On Leadership – Peter Lougheed and Luis Urzua (Part 2)

Luis Urzua is the 54 year old shift commander who was trapped underground in Chile, with 32 co-workers, for 69 days.  What does it mean to be a “leader” in such circumstances?  Urzua and his co-workers and their circumstances have been described extensively, if not in depth.

First of all, cut off from the world, and as hope dimmed (before contact was reestablished) the title of “shift commander” meant nothing.  Urzua was leader because his co-workers trusted him in the first moment of crisis.  They trusted him on the basis of a close working relationship that was authentic.  The trust was maintained because he had experience, skill, and a prudent outlook that wasn’t daunted by the unknown.  He knew enough to know that he didn’t know enough, and he explored, but carefully.

Second, he knew that everyone had to be respected, everyone had to play a leadership role, and hope had to be maintained, not simply with words or body language, but with a commitment to the future.  For example, he limited 48 hours worth of rations so that they lasted more than two weeks.  He had an informal title for many of the men, with the expectation that they would play a corresponding role – spiritual guide, medical monitor, communications co-ordinator, and so on.  Leadership was distributed.

Urzua is credited with being level-headed, with a gentle sense of humour.  A co-worker who was not among the trapped described Urzua in this way:  “He is very protective of his people and obviously loves them.”  He was not going to leave the weak and wounded behind.  He was going to bring every worker home.  Leadership was not only competent.  It was not only selfless; it was very mindful of others.  As Urzua said of his colleagues:  “This is a group with different personalities and manners of being.  They’re different characters.”  He knew them as persons.  He could draw out their strengths and protect against their weaknesses.  As he said, “All the workers fulfilled their roles.”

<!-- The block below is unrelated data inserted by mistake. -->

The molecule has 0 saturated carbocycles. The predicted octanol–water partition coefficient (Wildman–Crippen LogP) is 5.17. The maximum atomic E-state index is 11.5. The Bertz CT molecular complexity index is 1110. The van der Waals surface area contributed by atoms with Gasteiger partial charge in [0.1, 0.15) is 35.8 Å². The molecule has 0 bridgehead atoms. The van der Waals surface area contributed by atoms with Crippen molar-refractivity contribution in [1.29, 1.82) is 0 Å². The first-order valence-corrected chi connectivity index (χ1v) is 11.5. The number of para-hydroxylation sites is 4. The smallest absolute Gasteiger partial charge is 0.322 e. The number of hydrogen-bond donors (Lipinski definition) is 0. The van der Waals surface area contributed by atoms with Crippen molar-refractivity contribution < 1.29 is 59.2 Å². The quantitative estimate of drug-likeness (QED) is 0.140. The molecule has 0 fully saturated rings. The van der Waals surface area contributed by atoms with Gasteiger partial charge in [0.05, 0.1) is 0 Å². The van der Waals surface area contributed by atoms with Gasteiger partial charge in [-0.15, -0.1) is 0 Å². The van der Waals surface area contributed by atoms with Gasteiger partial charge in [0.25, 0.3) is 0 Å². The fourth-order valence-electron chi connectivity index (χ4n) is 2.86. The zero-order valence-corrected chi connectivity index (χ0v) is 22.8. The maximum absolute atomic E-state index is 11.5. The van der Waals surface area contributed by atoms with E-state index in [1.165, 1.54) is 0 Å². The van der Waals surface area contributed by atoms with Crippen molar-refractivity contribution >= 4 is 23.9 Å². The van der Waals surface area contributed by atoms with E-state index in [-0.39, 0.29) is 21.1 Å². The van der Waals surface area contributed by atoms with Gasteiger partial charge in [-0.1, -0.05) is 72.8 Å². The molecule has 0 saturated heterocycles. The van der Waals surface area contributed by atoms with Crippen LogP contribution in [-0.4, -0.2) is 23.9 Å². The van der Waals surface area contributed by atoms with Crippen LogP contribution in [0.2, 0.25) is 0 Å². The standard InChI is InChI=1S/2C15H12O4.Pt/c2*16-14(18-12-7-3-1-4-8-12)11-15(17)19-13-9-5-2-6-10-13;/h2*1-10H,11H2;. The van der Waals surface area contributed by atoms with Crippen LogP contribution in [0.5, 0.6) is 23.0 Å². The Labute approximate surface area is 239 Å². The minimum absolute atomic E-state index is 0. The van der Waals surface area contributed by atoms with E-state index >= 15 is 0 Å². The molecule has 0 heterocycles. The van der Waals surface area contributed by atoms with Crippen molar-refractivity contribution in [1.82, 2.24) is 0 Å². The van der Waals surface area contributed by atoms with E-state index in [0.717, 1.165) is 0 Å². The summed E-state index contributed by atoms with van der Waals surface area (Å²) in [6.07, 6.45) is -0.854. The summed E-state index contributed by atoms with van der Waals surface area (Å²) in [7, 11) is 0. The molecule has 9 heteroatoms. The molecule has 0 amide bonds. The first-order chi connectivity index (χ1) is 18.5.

It is likely the case that Urzua was responsible, more than any other single miner, for the success of the rescue.  He maintained a sense of order, primarily by promoting self-discipline.  He maintained group unity and, for everyone, a sense of individual purpose.  Yet, when he arrived at the surface, he credited majority decision-making for their survival.  Every important decision was put to a vote, after a discussion that listened to every voice.  Said Urzua, “you just have to speak the truth and believe in democracy.”

That’s leadership!


One Response to “On Leadership – Peter Lougheed and Luis Urzua (Part 2)”

  1. Judi Says:

    Thank you for sharing these two perspectives. You’ve been around long enough to remember back when Peter Lougheed was elected and you’ve been able to tell me some things about Urzua that I didn’t know either. Thanks too for connecting the dots.

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